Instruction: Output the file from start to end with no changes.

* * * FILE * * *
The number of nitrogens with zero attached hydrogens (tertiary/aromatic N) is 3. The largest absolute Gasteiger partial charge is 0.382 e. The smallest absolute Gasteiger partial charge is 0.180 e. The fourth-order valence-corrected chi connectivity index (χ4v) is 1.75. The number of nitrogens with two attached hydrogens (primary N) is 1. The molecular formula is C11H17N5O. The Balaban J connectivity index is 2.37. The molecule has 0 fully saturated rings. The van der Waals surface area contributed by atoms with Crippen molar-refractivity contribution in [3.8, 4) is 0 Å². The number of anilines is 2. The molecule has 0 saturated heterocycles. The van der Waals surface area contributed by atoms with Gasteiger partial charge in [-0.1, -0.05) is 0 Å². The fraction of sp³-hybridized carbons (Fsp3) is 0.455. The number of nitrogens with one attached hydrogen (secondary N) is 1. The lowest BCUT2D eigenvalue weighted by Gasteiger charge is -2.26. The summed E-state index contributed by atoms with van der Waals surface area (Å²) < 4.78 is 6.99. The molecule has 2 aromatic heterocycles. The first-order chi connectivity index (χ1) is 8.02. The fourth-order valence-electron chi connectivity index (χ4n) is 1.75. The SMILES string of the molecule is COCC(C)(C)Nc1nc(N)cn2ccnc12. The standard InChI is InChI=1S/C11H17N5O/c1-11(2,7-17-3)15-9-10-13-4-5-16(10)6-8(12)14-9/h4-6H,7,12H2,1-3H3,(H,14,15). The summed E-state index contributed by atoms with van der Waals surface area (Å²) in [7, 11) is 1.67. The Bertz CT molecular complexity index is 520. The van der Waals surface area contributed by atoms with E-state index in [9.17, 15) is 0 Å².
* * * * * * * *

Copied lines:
The number of nitrogens with zero attached hydrogens (tertiary/aromatic N) is 3. The largest absolute Gasteiger partial charge is 0.382 e. The smallest absolute Gasteiger partial charge is 0.180 e. The fourth-order valence-corrected chi connectivity index (χ4v) is 1.75. The number of nitrogens with two attached hydrogens (primary N) is 1. The molecular formula is C11H17N5O. The Balaban J connectivity index is 2.37. The molecule has 0 fully saturated rings. The van der Waals surface area contributed by atoms with Crippen molar-refractivity contribution in [3.8, 4) is 0 Å². The number of anilines is 2. The molecule has 0 saturated heterocycles. The van der Waals surface area contributed by atoms with Gasteiger partial charge in [-0.1, -0.05) is 0 Å². The fraction of sp³-hybridized carbons (Fsp3) is 0.455. The number of nitrogens with one attached hydrogen (secondary N) is 1. The lowest BCUT2D eigenvalue weighted by Gasteiger charge is -2.26. The summed E-state index contributed by atoms with van der Waals surface area (Å²) < 4.78 is 6.99. The molecule has 2 aromatic heterocycles. The first-order chi connectivity index (χ1) is 8.02. The fourth-order valence-electron chi connectivity index (χ4n) is 1.75. The SMILES string of the molecule is COCC(C)(C)Nc1nc(N)cn2ccnc12. The standard InChI is InChI=1S/C11H17N5O/c1-11(2,7-17-3)15-9-10-13-4-5-16(10)6-8(12)14-9/h4-6H,7,12H2,1-3H3,(H,14,15). The summed E-state index contributed by atoms with van der Waals surface area (Å²) in [7, 11) is 1.67. The Bertz CT molecular complexity index is 520. The van der Waals surface area contributed by atoms with E-state index in [9.17, 15) is 0 Å².